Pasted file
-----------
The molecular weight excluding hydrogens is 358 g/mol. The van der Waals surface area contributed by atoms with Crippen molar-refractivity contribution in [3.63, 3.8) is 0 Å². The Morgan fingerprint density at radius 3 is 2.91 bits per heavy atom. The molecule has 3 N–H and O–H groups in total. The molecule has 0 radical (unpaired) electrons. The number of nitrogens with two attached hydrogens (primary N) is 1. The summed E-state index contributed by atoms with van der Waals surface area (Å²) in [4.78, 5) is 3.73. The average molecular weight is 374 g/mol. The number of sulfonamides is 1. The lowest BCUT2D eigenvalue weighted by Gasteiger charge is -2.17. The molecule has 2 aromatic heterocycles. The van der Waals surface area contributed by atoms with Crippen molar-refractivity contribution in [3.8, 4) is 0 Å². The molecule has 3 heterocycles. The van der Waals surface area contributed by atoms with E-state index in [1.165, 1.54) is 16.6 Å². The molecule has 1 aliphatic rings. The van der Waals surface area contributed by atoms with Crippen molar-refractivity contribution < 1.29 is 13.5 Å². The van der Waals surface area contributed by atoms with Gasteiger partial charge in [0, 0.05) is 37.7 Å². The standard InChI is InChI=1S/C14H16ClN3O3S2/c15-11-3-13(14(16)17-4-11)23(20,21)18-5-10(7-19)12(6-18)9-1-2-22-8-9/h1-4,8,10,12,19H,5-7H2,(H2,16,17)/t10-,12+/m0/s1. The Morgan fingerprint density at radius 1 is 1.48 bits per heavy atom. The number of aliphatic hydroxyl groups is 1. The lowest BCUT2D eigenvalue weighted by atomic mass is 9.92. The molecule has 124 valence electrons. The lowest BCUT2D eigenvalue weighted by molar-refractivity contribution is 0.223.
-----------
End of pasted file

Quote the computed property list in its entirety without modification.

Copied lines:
The molecular weight excluding hydrogens is 358 g/mol. The van der Waals surface area contributed by atoms with Crippen molar-refractivity contribution in [3.63, 3.8) is 0 Å². The Morgan fingerprint density at radius 3 is 2.91 bits per heavy atom. The molecule has 3 N–H and O–H groups in total. The molecule has 0 radical (unpaired) electrons. The number of nitrogens with two attached hydrogens (primary N) is 1. The summed E-state index contributed by atoms with van der Waals surface area (Å²) in [4.78, 5) is 3.73. The average molecular weight is 374 g/mol. The number of sulfonamides is 1. The lowest BCUT2D eigenvalue weighted by Gasteiger charge is -2.17. The molecule has 2 aromatic heterocycles. The van der Waals surface area contributed by atoms with Crippen molar-refractivity contribution in [3.8, 4) is 0 Å². The molecule has 3 heterocycles. The van der Waals surface area contributed by atoms with E-state index in [1.165, 1.54) is 16.6 Å². The molecule has 1 aliphatic rings. The van der Waals surface area contributed by atoms with Crippen molar-refractivity contribution < 1.29 is 13.5 Å². The van der Waals surface area contributed by atoms with Gasteiger partial charge in [0, 0.05) is 37.7 Å². The standard InChI is InChI=1S/C14H16ClN3O3S2/c15-11-3-13(14(16)17-4-11)23(20,21)18-5-10(7-19)12(6-18)9-1-2-22-8-9/h1-4,8,10,12,19H,5-7H2,(H2,16,17)/t10-,12+/m0/s1. The Morgan fingerprint density at radius 1 is 1.48 bits per heavy atom. The number of aliphatic hydroxyl groups is 1. The lowest BCUT2D eigenvalue weighted by atomic mass is 9.92. The molecule has 124 valence electrons. The lowest BCUT2D eigenvalue weighted by molar-refractivity contribution is 0.223.